Texas Mom: ‘I Do Not Want My Children to Learn About Anal Sex in Middle School’

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A Texas mother excoriated her local school board officials after reading an anal sex passage from a book that has been available in the libraries of middle schools in the district.

“I do not want my children to learn about anal sex in middle school,” Kara Bell asserted, before her microphone was reportedly cut off, according to KXAN News.

Warning: Sexually Explicit Language:

The Daily Mail provided a video of Bell’s comments to the school board:

Bell addressed the Austin-area Lake Travis Independent School District (ISD) Board Wednesday, quoting from the book Out of Darkness by Ashley Hope Perez.

“Take her out back, we boys figured, then hands on the titties,” Bell read from the book.

“Put it in her coin box, put it in her cornhole, grab a hold of that braid, rub that Calico,” she continued reading.

Bell said she had to research the other meaning of the word “cornhole,” since she only knew the term as a bean toss game. She discovered the word is also a slang term for anal sex.

“‘I’ve never had anal sex, I don’t want to have anal sex,” said Bell, a former Lake Travis ISD school board candidate. “I don’t want my kids having anal sex. I want you to start focusing on education and not public health.”

According to KXAN, the following day the school district confirmed it pulled the book from the middle school libraries:

“Lake Travis ISD received a call (unidentified) that there was material of a pornographic nature in our Hudson Bend Middle School library,” read an initial statement from the district.

After that statement, a district spokesperson told us the book was removed from Hudson Bend and Bee Cave Middle Schools. Its contents will be reviewed with respect to board policy.

“A district possesses significant discretion to determine the content of its school libraries,” the spokesperson reportedly stated, elaborating:

A district must, however, exercise its discretion in a manner consistent with the First Amendment.

A district shall not remove materials from a library for the purpose of denying students access to ideas with which the district disagrees. A district may remove materials, because they are pervasively vulgar or based solely upon the educational suitability of the books in question.

NBC News headlined its interview with the book’s author in September 2015, with the words “Ashley Hope Perez’s ‘Out of Darkness’: Young Love Amid Racism, Segregation.”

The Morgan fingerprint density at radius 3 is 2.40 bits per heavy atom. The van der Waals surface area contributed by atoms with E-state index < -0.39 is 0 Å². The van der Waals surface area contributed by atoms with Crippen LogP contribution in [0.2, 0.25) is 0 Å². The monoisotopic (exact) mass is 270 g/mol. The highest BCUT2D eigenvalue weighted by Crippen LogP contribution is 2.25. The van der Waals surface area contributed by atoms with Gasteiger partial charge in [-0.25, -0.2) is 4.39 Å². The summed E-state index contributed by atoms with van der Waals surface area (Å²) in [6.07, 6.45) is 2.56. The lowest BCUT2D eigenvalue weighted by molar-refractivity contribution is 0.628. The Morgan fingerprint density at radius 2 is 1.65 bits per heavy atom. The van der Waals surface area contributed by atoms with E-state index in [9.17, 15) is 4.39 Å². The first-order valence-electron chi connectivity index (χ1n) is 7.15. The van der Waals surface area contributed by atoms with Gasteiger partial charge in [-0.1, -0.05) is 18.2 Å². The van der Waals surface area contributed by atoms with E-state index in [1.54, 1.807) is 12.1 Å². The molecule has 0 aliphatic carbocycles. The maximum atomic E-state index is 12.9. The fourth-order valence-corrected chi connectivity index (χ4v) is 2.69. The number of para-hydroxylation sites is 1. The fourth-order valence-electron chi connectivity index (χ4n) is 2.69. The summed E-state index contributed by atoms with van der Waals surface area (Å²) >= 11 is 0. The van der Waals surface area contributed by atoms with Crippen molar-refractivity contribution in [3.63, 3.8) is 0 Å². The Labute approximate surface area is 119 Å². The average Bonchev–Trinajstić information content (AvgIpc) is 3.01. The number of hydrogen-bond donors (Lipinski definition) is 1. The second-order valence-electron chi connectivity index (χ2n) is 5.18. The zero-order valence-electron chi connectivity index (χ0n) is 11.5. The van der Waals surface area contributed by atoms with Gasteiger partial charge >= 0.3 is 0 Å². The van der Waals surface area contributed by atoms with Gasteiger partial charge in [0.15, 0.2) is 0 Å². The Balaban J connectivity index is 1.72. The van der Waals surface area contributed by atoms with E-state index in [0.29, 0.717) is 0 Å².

The news story described the book as having been set “against the backdrop of a horrific 1937 explosion in East Texas which killed nearly 300 schoolchildren and teachers.”

NBC News said the book “stares unflinchingly at racism, classism, segregation, and the people who live on the margins of society.”

“From this dark, bleak horizon emerges a star-cross love story crossing color lines, between an African American boy and a Mexican American girl,” the report stated.

Perez responded to a question about what prompted her to write the book:

I wanted to do something different. And I thought, what if I write a historical novel that would be compelling to my students. What’s the novel they wouldn’t be able to put down? I wanted to write a book that would lead them to say, “Here’s an experience I can relate to, even though it takes place in the past.”

“Central Texas is one among many areas in the country that have become hotspots for these eruptions of local anger and disagreement,” Jonathan Friedman of Pen America, a group that says it “stands at the intersection of literature and human rights to protect free expression in the United States and worldwide,” told KXAN.

“I think to pretend books that deal explicitly with sex or sexual assault are in some way a threat to young people are doing them a disservice,” he added. “This is about having access for young people to a wide variety of literature that people from different backgrounds are reflected in.”

“You have a small contingent in many cases of parents who decide that they disagree, and that they must know better than those who are in the classroom,” he said.

Amazon.com categorizes the book as “Teen & Young Adult Literature & Fiction,” and provides the following editorial review:

Excerpt from School Library Journal

Gr 9 Up—This book presents a range of human nature, from kindness and love to acts of racial and sexual violence. The work resonates with fear, hope, love, and the importance of memory. The author’s note and acknowledgements pages give more background on the disaster. VERDICT Set against the backdrop of an actual historical event, Pérez’s young adult novel gives voice to many long-omitted facets of U.S. history.—Ruth Quiroa, National Louis University, IL

According to KXAN, the school district said it is not clear how long a review of the book will take before it makes a decision.


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